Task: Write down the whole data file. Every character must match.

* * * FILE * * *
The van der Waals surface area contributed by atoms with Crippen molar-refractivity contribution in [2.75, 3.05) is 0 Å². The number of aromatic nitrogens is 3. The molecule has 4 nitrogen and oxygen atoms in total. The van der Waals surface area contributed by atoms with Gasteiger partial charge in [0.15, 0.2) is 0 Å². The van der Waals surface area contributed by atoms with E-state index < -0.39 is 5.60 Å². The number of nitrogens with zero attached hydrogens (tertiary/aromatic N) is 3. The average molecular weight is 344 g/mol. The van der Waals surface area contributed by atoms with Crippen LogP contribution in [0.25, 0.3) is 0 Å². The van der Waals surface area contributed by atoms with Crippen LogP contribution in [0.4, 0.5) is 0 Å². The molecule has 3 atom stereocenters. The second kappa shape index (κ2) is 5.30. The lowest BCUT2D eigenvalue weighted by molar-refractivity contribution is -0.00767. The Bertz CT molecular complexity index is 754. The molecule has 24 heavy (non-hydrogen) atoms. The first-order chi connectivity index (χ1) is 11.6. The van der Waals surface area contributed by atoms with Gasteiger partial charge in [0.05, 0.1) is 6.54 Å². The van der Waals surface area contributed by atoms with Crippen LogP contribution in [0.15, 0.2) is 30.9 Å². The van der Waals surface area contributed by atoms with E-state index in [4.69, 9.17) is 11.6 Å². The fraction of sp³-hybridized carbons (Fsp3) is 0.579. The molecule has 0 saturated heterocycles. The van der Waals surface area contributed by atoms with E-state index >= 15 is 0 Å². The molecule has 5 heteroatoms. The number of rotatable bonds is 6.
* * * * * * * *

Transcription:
The van der Waals surface area contributed by atoms with Crippen molar-refractivity contribution in [2.75, 3.05) is 0 Å². The number of aromatic nitrogens is 3. The molecule has 4 nitrogen and oxygen atoms in total. The van der Waals surface area contributed by atoms with Gasteiger partial charge in [0.15, 0.2) is 0 Å². The van der Waals surface area contributed by atoms with E-state index < -0.39 is 5.60 Å². The number of nitrogens with zero attached hydrogens (tertiary/aromatic N) is 3. The average molecular weight is 344 g/mol. The van der Waals surface area contributed by atoms with Crippen LogP contribution in [0.25, 0.3) is 0 Å². The van der Waals surface area contributed by atoms with Crippen LogP contribution in [0.4, 0.5) is 0 Å². The molecule has 3 atom stereocenters. The second kappa shape index (κ2) is 5.30. The lowest BCUT2D eigenvalue weighted by molar-refractivity contribution is -0.00767. The Bertz CT molecular complexity index is 754. The molecule has 24 heavy (non-hydrogen) atoms. The first-order chi connectivity index (χ1) is 11.6. The van der Waals surface area contributed by atoms with Gasteiger partial charge in [0.05, 0.1) is 6.54 Å². The van der Waals surface area contributed by atoms with Crippen LogP contribution in [0.15, 0.2) is 30.9 Å². The van der Waals surface area contributed by atoms with E-state index in [4.69, 9.17) is 11.6 Å². The fraction of sp³-hybridized carbons (Fsp3) is 0.579. The molecule has 0 saturated heterocycles. The van der Waals surface area contributed by atoms with E-state index >= 15 is 0 Å². The molecule has 5 heteroatoms. The number of rotatable bonds is 6.